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There’s only one way to find out what’s going on in America. Go there. Starting this week, that’s what I’m doing. Want to call shotgun?  (You’ll have to share the seat with Rusty.)

I’m not talking about the America of the coasts, where the money is printed or the movies are made. I’m talking about everything in between, where life’s math is just different. You won’t find plentiful six-figure jobs in Columbus, Ohio. Or Missoula, Montana. Or Iowa City. But you won’t find $2,000 studio apartments, either.

Rusty and I ended up on the field with the Cleveland Indians last year. If life is increasingly a popularity contest orchestrated by social media, places like Columbus haven’t got a chance, right?  Maybe. Or maybe they have a secret they’re not telling the rest of us. I’ll try to find out and let you know.

I also want to find out how the country is feeling, six years out from the Great Recession. One thing I know: The stock market is up and unemployment is down, but Main Street isn’t being renamed Easy Street in many towns.

This year, along with Credit.com, I will be asking a simple question of people I see: What’s your money story? There will be plenty of ways to answer.  Maybe you’ll talk about your biggest money mistake (Student loans? That pricey new car?), or that big raise you just got, or why you took a second job waitressing at Denny’s. I’d love to give a voice to people like you, so we can all better understand what’s going on in America. There might be a free water bottle in it for you.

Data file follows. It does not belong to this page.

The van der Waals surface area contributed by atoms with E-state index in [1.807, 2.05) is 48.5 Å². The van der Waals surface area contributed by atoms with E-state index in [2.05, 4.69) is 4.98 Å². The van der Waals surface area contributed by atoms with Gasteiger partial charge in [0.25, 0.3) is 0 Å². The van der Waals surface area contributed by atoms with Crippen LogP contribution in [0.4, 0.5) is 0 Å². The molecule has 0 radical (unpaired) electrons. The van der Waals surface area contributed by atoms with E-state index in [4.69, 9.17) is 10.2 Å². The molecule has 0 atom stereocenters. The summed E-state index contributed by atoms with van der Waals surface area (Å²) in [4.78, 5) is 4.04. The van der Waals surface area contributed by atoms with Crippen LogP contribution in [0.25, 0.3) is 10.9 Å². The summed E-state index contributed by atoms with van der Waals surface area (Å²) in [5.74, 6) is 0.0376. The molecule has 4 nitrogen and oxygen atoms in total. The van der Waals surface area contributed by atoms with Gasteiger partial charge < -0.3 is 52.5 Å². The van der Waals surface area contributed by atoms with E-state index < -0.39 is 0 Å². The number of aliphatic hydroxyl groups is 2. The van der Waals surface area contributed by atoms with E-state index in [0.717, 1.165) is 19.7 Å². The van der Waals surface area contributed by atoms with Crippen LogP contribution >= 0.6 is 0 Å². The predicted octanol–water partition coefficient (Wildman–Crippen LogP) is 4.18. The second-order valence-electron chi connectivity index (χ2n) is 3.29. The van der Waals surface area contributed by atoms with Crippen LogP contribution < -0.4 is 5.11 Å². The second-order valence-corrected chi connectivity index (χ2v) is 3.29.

If you are along my route — Pittsburgh, Chicago, Iowa City, Omaha, Denver and then on up to Seattle — please let me know. Even if there’s not time for coffee, we can chat here. As always, I want to hear about your frustrations, your Red Tape, the ripoffs you face, and the dreams you have. We’ll be using the hashtag #AmericanMoneyStories to collect these stories on social media.

As a reporter, I know hiding on the coasts gives me a skewed version of life. These trips fill my head and heart with stories for the whole year. Even if we don’t meet face-to-face, it’s worth it for me to pull through your neighborhood and get a feel for the place. I thank you in advance…and I plan to leave books in random places around the country as a token of my appreciation.

My route (subject to whimsical changes)

I’ve done three of these trips in recent years (you can read more about some of those crazy adventures here). There are always surprises, things never go according to plan, and some kind of magic always happens. I hope you can be a part of it.

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Top image: Evan Meyer; other images courtesy Bob Sullivan

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